Kindler syndrome is an autosomal recessive genodermatosis characterized by acral blistering in neonates and diffuse, progressive poikiloderma in later life. Other clinical features include photosensitivity, premature skin ageing and severe periodontal disease. Two groups have recently shown that the molecular basis of Kindler syndrome is loss of a novel epidermal protein, kindlin-1, encoded by the gene KIND1. Two additional kindlin proteins, kindlin-2 and kindlin-3, have also been described. Kindlin-1 is considered to be a component in the linkage of the actin cytoskeleton to the extracellular matrix and as such is proposed to have both structural and cell-signalling functions. Kindler syndrome is therefore the first skin fragility syndrome due to disruption of the actin–extracellular matrix system.
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Sharon J. White graduated from the University of Dundee, Scotland with a BMSc(Honours) in Anatomy in 1993 and a BDS with Honours in 1996. She completed general professional training in 1998 then worked for 3 years as a general dental practitioner in Glasgow, Scotland. In 2001 she returned to Ninewells Hospital, Dundee as a Senior House Officer in Oral Pathology and in 2002 obtained Membership of the Faculty of Dental Surgery (MFDS) of the Royal College of Physicians and Surgeons of Glasgow. She was awarded an MRC Clinical Research Training Fellowship in 2003 and is currently working towards a PhD in Molecular Genetics in the Epithelial Genetics Group, Ninewells, Dundee. She also holds an Honorary Specialist Registrar post in Oral Pathology. Her main interest is oral and maxillofacial pathology, particularly the oral manifestations of hereditary skin disorders.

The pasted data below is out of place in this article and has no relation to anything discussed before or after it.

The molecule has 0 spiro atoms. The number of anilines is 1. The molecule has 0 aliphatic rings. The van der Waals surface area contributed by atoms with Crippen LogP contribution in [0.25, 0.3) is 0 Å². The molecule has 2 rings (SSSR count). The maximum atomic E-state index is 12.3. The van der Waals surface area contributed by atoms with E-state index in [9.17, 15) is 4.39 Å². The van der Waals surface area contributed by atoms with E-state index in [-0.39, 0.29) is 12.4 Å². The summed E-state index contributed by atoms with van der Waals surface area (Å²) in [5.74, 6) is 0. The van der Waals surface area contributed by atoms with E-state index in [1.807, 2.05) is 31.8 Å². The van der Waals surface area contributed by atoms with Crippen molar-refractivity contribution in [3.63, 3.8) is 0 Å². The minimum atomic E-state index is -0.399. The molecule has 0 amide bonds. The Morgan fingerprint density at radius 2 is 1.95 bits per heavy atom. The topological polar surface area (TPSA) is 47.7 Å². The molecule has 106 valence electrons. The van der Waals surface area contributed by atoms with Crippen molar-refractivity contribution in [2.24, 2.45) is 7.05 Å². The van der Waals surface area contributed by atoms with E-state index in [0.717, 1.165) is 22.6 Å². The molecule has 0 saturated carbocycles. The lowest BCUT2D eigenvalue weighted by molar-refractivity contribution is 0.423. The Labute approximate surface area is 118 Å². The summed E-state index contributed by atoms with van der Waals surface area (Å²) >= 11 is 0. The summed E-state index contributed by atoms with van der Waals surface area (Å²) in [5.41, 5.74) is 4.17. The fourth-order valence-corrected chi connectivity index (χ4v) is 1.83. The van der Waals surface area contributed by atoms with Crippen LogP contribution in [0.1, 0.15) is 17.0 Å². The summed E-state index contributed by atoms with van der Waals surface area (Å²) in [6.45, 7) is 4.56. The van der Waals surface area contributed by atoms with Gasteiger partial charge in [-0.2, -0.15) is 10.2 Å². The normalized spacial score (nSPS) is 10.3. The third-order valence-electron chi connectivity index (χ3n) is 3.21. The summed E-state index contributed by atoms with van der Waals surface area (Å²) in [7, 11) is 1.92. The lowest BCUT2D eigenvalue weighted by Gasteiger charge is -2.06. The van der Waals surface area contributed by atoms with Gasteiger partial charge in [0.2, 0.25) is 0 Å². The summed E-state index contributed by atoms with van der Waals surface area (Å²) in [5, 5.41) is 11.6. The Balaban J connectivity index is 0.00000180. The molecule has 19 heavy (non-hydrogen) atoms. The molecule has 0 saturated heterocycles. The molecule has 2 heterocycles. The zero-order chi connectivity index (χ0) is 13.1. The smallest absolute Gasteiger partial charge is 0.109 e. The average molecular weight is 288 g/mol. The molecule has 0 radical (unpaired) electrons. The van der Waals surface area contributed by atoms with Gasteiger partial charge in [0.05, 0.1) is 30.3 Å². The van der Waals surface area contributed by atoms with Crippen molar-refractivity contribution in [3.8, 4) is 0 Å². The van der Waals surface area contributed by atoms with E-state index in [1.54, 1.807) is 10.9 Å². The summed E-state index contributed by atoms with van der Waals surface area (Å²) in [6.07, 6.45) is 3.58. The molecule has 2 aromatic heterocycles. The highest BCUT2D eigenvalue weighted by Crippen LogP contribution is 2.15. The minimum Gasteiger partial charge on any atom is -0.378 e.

W.H. Irwin McLean graduated from The Queen's University of Belfast, Northern Ireland with a BSc(Honours) in Microbiology in 1985 and a PhD in Human Genetics in 1988. He worked as a Research Assistant in Medical Genetics in Belfast from 1985 to 1991 and as a Postdoctoral Fellow in Department of Anatomy and Physiology, University of Dundee, Scotland from 1992 to 1996. He moved to Thomas Jefferson University, Philadelphia, USA in 1996 where he was Associate Professor in Dermatology and Cutaneous Biology until 1998, when he returned to Ninewells Medical School at the University of Dundee as a Wellcome Trust Senior Research Fellow and from 2002, as Professor of Human Genetics. He was awarded a DSc degree from The Queen's University of Belfast in 1999 for his work on inherited skin diseases. He sits on the Editorial boards of the Journal of Investigative Dermatology and Journal of Dermatological Science. His main research interest is understanding the genetics and molecular pathology of hereditary diseases that cause fragility of the epidermis, its appendages and other epithelial tissues. Recently, the emphasis of his work has begun to move away from gene mapping and gene function towards therapy development for inherited skin disorders.
Accepted: December 22, 2004
Received in revised form: December 21, 2004
Received: October 29, 2004
© 2005 Japanese Society for Investigative Dermatology. Published by Elsevier Inc. All rights reserved.